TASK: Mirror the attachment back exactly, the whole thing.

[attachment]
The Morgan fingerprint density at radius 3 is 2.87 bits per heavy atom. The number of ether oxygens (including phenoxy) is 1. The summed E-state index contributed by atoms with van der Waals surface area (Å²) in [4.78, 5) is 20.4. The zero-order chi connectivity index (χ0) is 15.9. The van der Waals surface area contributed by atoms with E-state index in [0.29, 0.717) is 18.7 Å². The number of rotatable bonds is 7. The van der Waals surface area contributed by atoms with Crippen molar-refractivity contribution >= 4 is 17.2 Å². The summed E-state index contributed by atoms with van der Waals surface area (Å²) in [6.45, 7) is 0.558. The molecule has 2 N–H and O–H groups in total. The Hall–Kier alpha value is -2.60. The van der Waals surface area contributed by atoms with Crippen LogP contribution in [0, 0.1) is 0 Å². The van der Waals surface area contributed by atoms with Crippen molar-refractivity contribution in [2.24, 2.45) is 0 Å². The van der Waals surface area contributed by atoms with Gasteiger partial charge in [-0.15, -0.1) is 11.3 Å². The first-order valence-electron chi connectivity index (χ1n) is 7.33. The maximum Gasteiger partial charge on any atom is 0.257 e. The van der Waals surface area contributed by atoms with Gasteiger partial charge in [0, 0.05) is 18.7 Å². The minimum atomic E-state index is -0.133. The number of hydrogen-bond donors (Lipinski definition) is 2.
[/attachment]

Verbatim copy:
The Morgan fingerprint density at radius 3 is 2.87 bits per heavy atom. The number of ether oxygens (including phenoxy) is 1. The summed E-state index contributed by atoms with van der Waals surface area (Å²) in [4.78, 5) is 20.4. The zero-order chi connectivity index (χ0) is 15.9. The van der Waals surface area contributed by atoms with E-state index in [0.29, 0.717) is 18.7 Å². The number of rotatable bonds is 7. The van der Waals surface area contributed by atoms with Crippen molar-refractivity contribution >= 4 is 17.2 Å². The summed E-state index contributed by atoms with van der Waals surface area (Å²) in [6.45, 7) is 0.558. The molecule has 2 N–H and O–H groups in total. The Hall–Kier alpha value is -2.60. The van der Waals surface area contributed by atoms with Crippen LogP contribution in [0, 0.1) is 0 Å². The van der Waals surface area contributed by atoms with Crippen molar-refractivity contribution in [2.24, 2.45) is 0 Å². The van der Waals surface area contributed by atoms with Gasteiger partial charge in [-0.15, -0.1) is 11.3 Å². The first-order valence-electron chi connectivity index (χ1n) is 7.33. The maximum Gasteiger partial charge on any atom is 0.257 e. The van der Waals surface area contributed by atoms with Gasteiger partial charge in [0, 0.05) is 18.7 Å². The minimum atomic E-state index is -0.133. The number of hydrogen-bond donors (Lipinski definition) is 2.